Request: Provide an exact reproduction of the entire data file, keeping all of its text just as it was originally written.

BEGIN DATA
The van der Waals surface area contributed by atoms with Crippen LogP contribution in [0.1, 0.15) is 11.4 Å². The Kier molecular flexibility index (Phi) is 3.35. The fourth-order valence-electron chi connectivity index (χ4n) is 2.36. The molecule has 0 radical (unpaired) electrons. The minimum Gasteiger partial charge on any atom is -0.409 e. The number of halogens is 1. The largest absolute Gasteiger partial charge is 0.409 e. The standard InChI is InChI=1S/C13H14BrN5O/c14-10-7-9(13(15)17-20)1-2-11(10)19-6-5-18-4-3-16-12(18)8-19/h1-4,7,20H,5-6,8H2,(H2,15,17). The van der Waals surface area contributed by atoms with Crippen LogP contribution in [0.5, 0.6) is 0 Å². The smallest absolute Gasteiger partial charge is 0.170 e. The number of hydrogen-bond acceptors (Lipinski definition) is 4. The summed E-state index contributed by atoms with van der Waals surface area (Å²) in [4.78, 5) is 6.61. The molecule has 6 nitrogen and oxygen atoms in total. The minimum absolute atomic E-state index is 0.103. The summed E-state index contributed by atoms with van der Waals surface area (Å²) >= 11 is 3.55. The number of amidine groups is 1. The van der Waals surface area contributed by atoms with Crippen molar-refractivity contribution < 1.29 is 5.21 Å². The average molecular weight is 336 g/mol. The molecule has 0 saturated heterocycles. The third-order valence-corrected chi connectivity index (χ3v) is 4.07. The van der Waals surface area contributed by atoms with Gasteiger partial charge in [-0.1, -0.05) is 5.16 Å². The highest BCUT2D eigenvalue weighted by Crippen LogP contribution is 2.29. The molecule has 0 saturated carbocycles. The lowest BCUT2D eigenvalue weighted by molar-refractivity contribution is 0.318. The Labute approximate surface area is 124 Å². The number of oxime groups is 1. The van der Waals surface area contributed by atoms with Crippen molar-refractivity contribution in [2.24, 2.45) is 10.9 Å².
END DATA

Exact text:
The van der Waals surface area contributed by atoms with Crippen LogP contribution in [0.1, 0.15) is 11.4 Å². The Kier molecular flexibility index (Phi) is 3.35. The fourth-order valence-electron chi connectivity index (χ4n) is 2.36. The molecule has 0 radical (unpaired) electrons. The minimum Gasteiger partial charge on any atom is -0.409 e. The number of halogens is 1. The largest absolute Gasteiger partial charge is 0.409 e. The standard InChI is InChI=1S/C13H14BrN5O/c14-10-7-9(13(15)17-20)1-2-11(10)19-6-5-18-4-3-16-12(18)8-19/h1-4,7,20H,5-6,8H2,(H2,15,17). The van der Waals surface area contributed by atoms with Crippen LogP contribution in [0.5, 0.6) is 0 Å². The smallest absolute Gasteiger partial charge is 0.170 e. The number of hydrogen-bond acceptors (Lipinski definition) is 4. The summed E-state index contributed by atoms with van der Waals surface area (Å²) in [4.78, 5) is 6.61. The molecule has 6 nitrogen and oxygen atoms in total. The minimum absolute atomic E-state index is 0.103. The summed E-state index contributed by atoms with van der Waals surface area (Å²) >= 11 is 3.55. The number of amidine groups is 1. The van der Waals surface area contributed by atoms with Crippen molar-refractivity contribution < 1.29 is 5.21 Å². The average molecular weight is 336 g/mol. The molecule has 0 saturated heterocycles. The third-order valence-corrected chi connectivity index (χ3v) is 4.07. The van der Waals surface area contributed by atoms with Gasteiger partial charge in [-0.1, -0.05) is 5.16 Å². The highest BCUT2D eigenvalue weighted by Crippen LogP contribution is 2.29. The molecule has 0 saturated carbocycles. The lowest BCUT2D eigenvalue weighted by molar-refractivity contribution is 0.318. The Labute approximate surface area is 124 Å². The number of oxime groups is 1. The van der Waals surface area contributed by atoms with Crippen molar-refractivity contribution in [2.24, 2.45) is 10.9 Å².